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How Full Is Your Jar?

By HERWriter
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have you filled your jar? Mary Lane/PhotoSpin

In light of all the catastrophic issues so many are dealing with after Hurricane Sandy, I thought it was a good time to reflect and give ourselves some perspective on what’s most important.

I received an e-mail a number of years ago that has always stuck with me. Whether it was a true story or not doesn’t really matter. The lesson is real. And it's a lesson that has helped me in the athletic, academic and business world.

The e-mail told of a professor who wanted to teach his students about determining the most important things in life.

The Mayonnaise Jar and Two Cups of Coffee

When things in your life seem almost too much to handle, when twenty-four hours in a day are not enough, remember the mayonnaise jar and the two cups of coffee!

A professor stood before his philosophy class with some items in front of him. When the class began, he wordlessly picked up a very large, empty mayonnaise jar and proceeded to fill it with golf balls. He then asked the students if the jar was full. They agreed that it was.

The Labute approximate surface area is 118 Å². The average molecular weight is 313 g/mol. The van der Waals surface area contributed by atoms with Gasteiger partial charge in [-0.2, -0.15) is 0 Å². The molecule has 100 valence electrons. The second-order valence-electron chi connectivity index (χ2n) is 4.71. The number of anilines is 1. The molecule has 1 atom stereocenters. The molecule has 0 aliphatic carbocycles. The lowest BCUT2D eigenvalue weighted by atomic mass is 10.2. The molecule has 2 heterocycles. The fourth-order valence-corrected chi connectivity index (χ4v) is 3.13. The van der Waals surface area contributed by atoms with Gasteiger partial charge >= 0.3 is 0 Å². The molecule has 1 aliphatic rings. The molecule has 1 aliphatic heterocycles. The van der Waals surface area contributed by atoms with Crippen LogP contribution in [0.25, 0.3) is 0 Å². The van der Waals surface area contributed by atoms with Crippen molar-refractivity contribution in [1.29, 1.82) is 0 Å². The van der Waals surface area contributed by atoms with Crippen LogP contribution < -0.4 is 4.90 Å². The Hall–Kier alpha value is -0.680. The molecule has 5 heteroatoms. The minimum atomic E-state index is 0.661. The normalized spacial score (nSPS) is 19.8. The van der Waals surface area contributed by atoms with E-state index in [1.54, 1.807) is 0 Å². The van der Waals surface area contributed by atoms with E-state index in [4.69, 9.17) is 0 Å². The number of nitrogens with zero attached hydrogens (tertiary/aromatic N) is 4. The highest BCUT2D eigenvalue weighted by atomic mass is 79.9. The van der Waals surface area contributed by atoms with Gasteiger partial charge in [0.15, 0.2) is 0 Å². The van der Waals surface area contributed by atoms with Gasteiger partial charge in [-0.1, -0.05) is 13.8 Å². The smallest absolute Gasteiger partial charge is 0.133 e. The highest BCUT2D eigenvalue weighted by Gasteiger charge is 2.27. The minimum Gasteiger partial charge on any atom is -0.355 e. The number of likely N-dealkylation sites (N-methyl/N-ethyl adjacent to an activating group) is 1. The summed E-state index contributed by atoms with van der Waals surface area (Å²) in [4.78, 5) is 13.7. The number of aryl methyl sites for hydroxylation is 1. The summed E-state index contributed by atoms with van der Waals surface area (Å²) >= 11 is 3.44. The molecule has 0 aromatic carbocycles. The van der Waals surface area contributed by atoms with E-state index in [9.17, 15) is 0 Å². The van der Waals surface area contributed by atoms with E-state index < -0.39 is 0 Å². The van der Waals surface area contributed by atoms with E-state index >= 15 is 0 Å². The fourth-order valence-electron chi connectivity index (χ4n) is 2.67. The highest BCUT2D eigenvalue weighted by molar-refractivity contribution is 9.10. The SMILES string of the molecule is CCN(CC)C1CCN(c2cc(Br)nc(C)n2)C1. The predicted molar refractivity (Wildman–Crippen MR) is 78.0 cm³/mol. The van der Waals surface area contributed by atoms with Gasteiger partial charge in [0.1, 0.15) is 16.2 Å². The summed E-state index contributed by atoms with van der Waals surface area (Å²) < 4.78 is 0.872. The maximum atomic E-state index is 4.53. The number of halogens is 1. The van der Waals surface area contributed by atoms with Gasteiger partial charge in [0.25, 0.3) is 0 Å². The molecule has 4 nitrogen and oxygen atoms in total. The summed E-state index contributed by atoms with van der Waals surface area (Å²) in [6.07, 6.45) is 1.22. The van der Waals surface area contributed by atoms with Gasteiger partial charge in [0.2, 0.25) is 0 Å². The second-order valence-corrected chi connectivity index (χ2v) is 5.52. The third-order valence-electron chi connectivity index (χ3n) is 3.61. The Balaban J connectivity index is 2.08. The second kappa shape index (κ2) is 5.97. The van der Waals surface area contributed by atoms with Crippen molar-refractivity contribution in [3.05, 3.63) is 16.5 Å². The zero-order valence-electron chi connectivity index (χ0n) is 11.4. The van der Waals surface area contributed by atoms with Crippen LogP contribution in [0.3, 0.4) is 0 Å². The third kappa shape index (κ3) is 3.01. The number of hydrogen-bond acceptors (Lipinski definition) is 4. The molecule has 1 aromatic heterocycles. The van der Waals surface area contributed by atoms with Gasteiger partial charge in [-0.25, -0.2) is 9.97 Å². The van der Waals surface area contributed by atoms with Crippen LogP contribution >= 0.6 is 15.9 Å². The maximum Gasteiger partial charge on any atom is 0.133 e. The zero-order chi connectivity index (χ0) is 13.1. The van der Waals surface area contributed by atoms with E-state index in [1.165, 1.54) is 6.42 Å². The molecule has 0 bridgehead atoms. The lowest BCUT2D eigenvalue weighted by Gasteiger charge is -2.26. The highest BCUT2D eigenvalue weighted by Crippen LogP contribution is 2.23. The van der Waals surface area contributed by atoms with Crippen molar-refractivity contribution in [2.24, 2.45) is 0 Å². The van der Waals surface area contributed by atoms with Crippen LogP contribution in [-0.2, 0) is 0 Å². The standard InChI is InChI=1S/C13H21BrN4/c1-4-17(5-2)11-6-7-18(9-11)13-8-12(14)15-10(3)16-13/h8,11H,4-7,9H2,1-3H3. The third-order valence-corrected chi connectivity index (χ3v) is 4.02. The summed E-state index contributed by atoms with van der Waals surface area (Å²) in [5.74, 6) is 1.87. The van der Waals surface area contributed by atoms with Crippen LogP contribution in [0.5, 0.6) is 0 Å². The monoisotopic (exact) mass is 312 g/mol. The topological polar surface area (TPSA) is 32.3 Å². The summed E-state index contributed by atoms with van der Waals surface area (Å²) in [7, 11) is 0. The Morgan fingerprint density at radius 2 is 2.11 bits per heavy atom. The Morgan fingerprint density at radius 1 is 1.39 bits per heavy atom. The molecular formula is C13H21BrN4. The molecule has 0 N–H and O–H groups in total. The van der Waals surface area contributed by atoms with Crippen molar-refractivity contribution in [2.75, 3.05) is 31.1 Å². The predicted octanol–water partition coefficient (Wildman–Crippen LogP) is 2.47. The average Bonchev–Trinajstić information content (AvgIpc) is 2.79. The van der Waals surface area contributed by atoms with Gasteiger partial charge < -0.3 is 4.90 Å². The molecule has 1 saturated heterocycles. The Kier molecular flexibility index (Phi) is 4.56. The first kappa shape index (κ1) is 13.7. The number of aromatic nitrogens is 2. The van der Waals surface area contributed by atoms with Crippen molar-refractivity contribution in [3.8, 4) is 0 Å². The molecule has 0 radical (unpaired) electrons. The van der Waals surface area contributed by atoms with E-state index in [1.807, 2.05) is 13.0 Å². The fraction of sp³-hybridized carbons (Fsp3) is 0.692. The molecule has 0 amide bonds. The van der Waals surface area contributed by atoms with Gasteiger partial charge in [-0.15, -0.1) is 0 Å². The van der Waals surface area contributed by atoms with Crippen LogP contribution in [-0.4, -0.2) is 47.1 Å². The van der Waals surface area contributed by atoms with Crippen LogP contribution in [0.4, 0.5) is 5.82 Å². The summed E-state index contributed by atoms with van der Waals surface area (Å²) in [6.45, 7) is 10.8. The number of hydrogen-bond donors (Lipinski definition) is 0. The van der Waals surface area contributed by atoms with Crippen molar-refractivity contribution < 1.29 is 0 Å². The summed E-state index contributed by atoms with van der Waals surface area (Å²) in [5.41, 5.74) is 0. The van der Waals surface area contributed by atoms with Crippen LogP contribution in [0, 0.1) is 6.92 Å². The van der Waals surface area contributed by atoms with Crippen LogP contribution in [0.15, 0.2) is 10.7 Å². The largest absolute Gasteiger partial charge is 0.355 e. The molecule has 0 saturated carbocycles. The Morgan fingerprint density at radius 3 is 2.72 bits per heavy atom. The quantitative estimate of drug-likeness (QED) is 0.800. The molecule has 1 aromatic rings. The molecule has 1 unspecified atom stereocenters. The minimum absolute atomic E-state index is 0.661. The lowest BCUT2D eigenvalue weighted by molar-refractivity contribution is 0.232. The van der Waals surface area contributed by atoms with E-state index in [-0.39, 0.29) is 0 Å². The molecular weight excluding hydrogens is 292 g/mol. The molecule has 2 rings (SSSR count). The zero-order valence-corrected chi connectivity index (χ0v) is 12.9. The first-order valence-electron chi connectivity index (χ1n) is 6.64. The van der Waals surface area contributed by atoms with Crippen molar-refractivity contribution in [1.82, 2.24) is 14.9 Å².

The professor then picked up a box of pebbles and poured them into the jar, which he shook lightly. The pebbles rolled into the open areas between the golf balls. He asked the students again if the jar was full. They agreed it was.

He next picked up a box of sand and poured it in. Of course, the sand filled up all the other spaces. He asked yet again if the jar was full. The students responded with a unanimous "yes."

The professor finally produced two cups of coffee from under the table and poured the entire contents into the jar, effectively filling the empty space between the sand. The students laughed.

"Now," he said as the laughter subsided, "I want you to recognize that this jar represents your life. The golf balls are the important things—your family, your children, your health, your friends and the things you’re passionate about. If everything else was lost and only they remained, your life would still be full.

“The pebbles are the other things that matter, like your job, your house and your car.

“The sand is everything else—the small stuff.

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We value and respect our HERWriters' experiences, but everyone is different. Many of our writers are speaking from personal experience, and what's worked for them may not work for you. Their articles are not a substitute for medical advice, although we hope you can gain knowledge from their insight.

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